“A gift to you, from the theatre,” he says.
The queen hurries to open the lid and a dozen of oglops jump out. The queen jumps out of her seat panicking. The other guards hurry to her aid. With this distraction no notices that Garnet has fallen asleep and that the knight has run off with her.
Inside the airship (continued)
Boss: “Hmm, perfect.”
Thief: “It’s a brilliant plan.”
Thief 2: “This is very rich--!” (or maybe “This will make us rich!” ???)
(Pose to pose a big jump in one of the robbers.
Vibration, the model falls theater airships.
Sakaguchi’s notes for movie 4:
Close up of Princess Garnet Close up of her breasts. View of her breasts inside the clothes (a little). Also a view of her pendant of royalty....
-Hallway- She rushes away from the hallway. Two stare at each other.
Zidane: “Hey, was that..”
Thief: “Her breasts look comfortable..”
Zidane: “No, no, she was wearing the pendant of the summons permitted by only royalty.”
Thief: “I fell in Love at first sight..”
Zidane: “Deep blue stone… “The Legend of Leviathan”, was it Princess Garnet?”
Thief: “What are you talking about?”
Zidane: “Never mind, change of plan, let’s follow after her”.
Final Fantasy IX would be the last Final Fantasy on the Playstation, and as the series planned to move on into the next generation, it was 9 that was left to fittingly end the single-digit series of Final Fantasy games.
Here’s a little excerpt form a Famitsu interview with The Gutch.
Sakaguchi: I was thinking [of] it as an end. FF10 and FF11 are going to be on PS2 as well as PlayOnline. So with those, we were wanting to concentrate less on the feel of a world but more to use visuals which would push the hardware's ability. In that sense, because FF9 is the third in the series on PlayStation, instead of making it by pushing the abilities of the present hardware, we thought of making the feel of a Final Fantasy world once more...
Interviewer: In the previous interview, it was explained that it [FF] was going back to its roots. And when you look at the logo, the crystal is there. It really is going back to the roots of the FF series. Why is that?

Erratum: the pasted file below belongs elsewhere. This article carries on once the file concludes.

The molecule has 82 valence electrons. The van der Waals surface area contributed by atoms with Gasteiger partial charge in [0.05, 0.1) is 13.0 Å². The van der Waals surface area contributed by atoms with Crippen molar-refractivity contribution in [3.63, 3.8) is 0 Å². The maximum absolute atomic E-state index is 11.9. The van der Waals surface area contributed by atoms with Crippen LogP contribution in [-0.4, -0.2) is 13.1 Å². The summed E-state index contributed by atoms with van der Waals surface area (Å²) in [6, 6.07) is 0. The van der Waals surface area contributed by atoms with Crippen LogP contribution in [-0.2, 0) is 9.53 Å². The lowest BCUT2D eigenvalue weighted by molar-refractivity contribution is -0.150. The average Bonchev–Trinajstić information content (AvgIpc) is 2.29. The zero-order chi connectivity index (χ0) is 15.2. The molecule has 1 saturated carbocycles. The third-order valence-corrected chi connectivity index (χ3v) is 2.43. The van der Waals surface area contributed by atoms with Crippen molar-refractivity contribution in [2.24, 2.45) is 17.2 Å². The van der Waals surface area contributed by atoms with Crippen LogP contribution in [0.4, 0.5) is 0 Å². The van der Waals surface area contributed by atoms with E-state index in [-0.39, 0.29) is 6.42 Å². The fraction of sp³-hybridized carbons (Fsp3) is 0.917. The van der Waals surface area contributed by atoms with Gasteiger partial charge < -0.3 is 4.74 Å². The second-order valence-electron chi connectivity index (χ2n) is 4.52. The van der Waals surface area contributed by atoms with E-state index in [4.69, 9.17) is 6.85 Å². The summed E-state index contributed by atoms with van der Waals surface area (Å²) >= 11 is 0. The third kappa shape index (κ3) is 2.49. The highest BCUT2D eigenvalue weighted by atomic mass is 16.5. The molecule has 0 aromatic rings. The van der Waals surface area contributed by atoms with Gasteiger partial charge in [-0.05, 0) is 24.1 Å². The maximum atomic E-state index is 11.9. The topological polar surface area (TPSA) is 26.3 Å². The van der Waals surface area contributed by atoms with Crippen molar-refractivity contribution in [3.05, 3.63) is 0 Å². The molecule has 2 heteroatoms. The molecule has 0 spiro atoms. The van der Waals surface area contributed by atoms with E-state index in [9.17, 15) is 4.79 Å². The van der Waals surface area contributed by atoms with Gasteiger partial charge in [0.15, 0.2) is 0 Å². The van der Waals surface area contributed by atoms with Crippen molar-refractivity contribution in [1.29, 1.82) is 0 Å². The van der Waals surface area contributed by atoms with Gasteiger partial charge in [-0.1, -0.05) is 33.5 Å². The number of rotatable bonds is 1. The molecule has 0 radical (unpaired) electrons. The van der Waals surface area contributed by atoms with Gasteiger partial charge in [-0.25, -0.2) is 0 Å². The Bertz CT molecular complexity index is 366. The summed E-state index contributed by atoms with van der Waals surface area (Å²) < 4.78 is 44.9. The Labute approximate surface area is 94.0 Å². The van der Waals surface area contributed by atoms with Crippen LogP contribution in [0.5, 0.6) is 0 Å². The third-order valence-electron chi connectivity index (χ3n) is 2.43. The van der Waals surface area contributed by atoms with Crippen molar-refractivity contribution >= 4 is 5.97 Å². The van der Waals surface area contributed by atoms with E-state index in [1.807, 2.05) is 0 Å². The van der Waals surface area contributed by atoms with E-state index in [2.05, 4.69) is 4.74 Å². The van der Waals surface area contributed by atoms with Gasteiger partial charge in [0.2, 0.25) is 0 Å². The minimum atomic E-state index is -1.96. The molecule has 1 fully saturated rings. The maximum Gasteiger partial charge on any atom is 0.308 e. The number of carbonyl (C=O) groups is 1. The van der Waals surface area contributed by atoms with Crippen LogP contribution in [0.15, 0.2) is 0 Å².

Sakaguchi: Well, I wanted to try it out. (laughs) I said that it was because it was the last single numbered FF, but, yes, I like the number 9...(laughs)
Sakaguchi served as producer of the game (with Shinji Hashimoto), and was the scenario writer for this “send-off”. It was not originally planned to be a main line final fantasy game, and had been given the title “Final Fantasy Gaiden” during the conceptual stages of the game. It wasn’t officially announced as Final Fantasy IX until late in 1999 when Final Fantasy IX, X, and XI were announced simultaneously.
As a return to the fantasy genre that began the series, Final Fantasy 9 may not seem like the natural sequel to FF6, 7, or 8. The most notable difference is of course the controversial design and look of the game. Anime, realism, and steampunk gave way to old castles and more of a western fantasy approach. Hiroyuki Ito stated that they pulled from Norse and Nothern European Mythology, and to cap off the retro feel, there were some nice deformed character models to match the pre-FF8 Final Fantasy games.
Hideo Minaba: Art Director:As this is the last single-digit Final Fantasy, we wanted to give the feeling of a series watershed, a sort of grand collection of what has come before.